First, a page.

The provision of employee benefits7for same-sex couples can create tremendous complexities
for employers. Despite the fact that 58 5
percent of Fortune 500 companies now provide equal benefits for same-sex partners and spouses, the tax treatment of such benefits is fraught with legal
complications. Because same-sex unionsB
are not recognized at the national level, same-sex benefits
are treated as taxable income at the federal level, but not at the state level. As a result, in addition
to more complex recordkeeping for employers, employees with same-sex partners pay significantly
more in taxes than do their coworkers who have opposite-gender partners. To neutralize this
effect, a number of private employers, including Credit Suisse, Facebook, Google, and the Kimpton
Hotel and Restaurant Group, reimburse their employees receiving same-sex partner benefits to offset the higher taxes to which these employees are subjected.18
While no federal law exists that prohibits discrimination in employment based on sexual orientation, a number of states and municipalities have passed nondiscrimination laws and ordinances. Canadian organizations and employers that are members of European Union countries
are prohibited by statute from discriminating in employment on the basis of sexual orientation.
In addition to feelings about equality, some organizations are motivated to address sexual
orientation issues because of the bottom line. Surveys have shown 70 percent of gay and lesbian
9781305234758, Strategic Human Resource Management, Fourth Edition, Mello – © Cengage Learning All rights reserved No distribution allowed without express authorization
Chapter 2
Social Responsibility and Human Resource Management | 49
consumers to be brand loyal to those companies that have progressive employment
policies regarding sexual orientation. This gay and lesbian consumer market is estimated at $500
billion annually.19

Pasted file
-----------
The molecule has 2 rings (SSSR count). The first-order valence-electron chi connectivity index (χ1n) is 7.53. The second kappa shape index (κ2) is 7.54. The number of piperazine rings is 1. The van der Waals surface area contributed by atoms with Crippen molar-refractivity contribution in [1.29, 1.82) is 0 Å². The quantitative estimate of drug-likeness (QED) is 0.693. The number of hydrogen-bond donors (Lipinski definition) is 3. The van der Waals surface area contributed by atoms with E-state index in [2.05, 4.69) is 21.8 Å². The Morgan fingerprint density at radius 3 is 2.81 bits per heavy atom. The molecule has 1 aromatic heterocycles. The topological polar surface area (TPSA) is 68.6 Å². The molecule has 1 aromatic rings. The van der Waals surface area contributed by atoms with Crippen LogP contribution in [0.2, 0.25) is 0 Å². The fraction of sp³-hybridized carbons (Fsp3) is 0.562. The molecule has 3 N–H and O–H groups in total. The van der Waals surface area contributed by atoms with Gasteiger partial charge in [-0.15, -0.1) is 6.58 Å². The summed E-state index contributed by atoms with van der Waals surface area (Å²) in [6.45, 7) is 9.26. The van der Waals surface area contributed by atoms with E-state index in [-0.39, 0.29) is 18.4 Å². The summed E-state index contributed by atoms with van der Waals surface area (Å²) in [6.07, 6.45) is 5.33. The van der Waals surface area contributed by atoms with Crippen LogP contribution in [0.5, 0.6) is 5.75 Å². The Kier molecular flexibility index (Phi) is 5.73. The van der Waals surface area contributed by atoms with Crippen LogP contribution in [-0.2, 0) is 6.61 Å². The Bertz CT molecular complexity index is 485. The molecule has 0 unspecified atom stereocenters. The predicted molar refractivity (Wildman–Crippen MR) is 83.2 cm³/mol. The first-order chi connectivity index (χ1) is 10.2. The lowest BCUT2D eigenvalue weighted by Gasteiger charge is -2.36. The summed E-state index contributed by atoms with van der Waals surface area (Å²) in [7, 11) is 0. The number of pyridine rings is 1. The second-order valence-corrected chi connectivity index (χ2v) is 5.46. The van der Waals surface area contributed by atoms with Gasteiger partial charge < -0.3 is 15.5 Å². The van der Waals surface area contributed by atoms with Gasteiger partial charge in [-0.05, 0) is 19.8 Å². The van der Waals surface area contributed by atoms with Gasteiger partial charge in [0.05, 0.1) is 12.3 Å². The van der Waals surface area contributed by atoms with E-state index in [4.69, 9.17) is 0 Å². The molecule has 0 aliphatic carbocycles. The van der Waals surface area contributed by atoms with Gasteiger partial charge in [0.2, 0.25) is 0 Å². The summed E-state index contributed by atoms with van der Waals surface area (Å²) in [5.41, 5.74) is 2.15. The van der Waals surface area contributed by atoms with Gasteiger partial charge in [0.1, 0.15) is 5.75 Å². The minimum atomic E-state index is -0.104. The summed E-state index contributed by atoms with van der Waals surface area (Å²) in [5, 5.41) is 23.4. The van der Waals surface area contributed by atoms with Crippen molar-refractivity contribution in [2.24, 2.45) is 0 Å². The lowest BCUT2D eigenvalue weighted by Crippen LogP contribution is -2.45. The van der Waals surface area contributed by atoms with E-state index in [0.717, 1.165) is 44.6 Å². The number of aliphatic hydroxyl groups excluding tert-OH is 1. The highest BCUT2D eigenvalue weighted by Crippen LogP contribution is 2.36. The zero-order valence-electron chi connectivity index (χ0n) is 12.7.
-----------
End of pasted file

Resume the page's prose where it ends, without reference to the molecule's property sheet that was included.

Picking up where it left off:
Despite laws that prohibit discrimination based on sexual orientation and increasing
social acceptance of sexual minorities, many gay and lesbian professional employees still fear disclosure of their sexual orientation in the workplace. A recent Harvard Business Review article
noted that 48 percent of LGBT (lesbian, gay, bisexual, and transgendered) employees did not feel
comfortable being public about their sexual orientation at work, and LGBT employees
who remained “closeted” at work were 73 percent more likely to leave their companies within a
three-year period.20
Individuals with Disabilities
Individuals with disabilities are
D protected from discrimination in employment under the
Americans with Disabilities Act of 1990, as discussed in Chapter 7. Nonetheless, individuals with
A in diversity initiatives nor have they experienced full
disabilities are often not included
eradication of employment discrimination.
There are 54 million Americans with disabilities; of
those, nearly 70 percent who are capable of working are unemployed, making individuals with disL with the highest rate of unemployment in the United States.21
abilities the demographic group
Many technological innovations are increasing the ability for individuals with severe
disabilities to be employed, closing the gap between physical limitations and productivity. However, the lack of employment opportunities
for individuals with disabilities has less to do with abil,
ity than with the fact that many supervisors do not understand the needs of employees